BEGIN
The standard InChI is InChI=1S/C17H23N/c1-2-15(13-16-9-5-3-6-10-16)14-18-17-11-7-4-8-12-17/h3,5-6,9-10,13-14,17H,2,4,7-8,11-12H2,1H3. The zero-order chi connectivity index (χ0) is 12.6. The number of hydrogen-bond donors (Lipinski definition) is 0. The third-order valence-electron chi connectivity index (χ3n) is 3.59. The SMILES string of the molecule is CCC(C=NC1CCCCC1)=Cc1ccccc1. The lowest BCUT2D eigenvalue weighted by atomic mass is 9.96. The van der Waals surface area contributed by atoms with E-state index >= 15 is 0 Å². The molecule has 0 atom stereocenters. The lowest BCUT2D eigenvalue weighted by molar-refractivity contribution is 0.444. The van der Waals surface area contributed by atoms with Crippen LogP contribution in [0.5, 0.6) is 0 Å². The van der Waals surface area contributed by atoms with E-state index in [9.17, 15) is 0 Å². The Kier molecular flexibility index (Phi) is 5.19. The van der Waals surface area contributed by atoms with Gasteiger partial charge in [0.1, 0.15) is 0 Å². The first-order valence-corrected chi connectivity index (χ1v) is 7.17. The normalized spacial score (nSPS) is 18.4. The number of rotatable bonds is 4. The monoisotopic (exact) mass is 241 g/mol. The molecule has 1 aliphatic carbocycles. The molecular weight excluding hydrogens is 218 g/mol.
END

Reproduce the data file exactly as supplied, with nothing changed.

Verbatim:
The standard InChI is InChI=1S/C17H23N/c1-2-15(13-16-9-5-3-6-10-16)14-18-17-11-7-4-8-12-17/h3,5-6,9-10,13-14,17H,2,4,7-8,11-12H2,1H3. The zero-order chi connectivity index (χ0) is 12.6. The number of hydrogen-bond donors (Lipinski definition) is 0. The third-order valence-electron chi connectivity index (χ3n) is 3.59. The SMILES string of the molecule is CCC(C=NC1CCCCC1)=Cc1ccccc1. The lowest BCUT2D eigenvalue weighted by atomic mass is 9.96. The van der Waals surface area contributed by atoms with E-state index >= 15 is 0 Å². The molecule has 0 atom stereocenters. The lowest BCUT2D eigenvalue weighted by molar-refractivity contribution is 0.444. The van der Waals surface area contributed by atoms with Crippen LogP contribution in [0.5, 0.6) is 0 Å². The van der Waals surface area contributed by atoms with E-state index in [9.17, 15) is 0 Å². The Kier molecular flexibility index (Phi) is 5.19. The van der Waals surface area contributed by atoms with Gasteiger partial charge in [0.1, 0.15) is 0 Å². The first-order valence-corrected chi connectivity index (χ1v) is 7.17. The normalized spacial score (nSPS) is 18.4. The number of rotatable bonds is 4. The monoisotopic (exact) mass is 241 g/mol. The molecule has 1 aliphatic carbocycles. The molecular weight excluding hydrogens is 218 g/mol.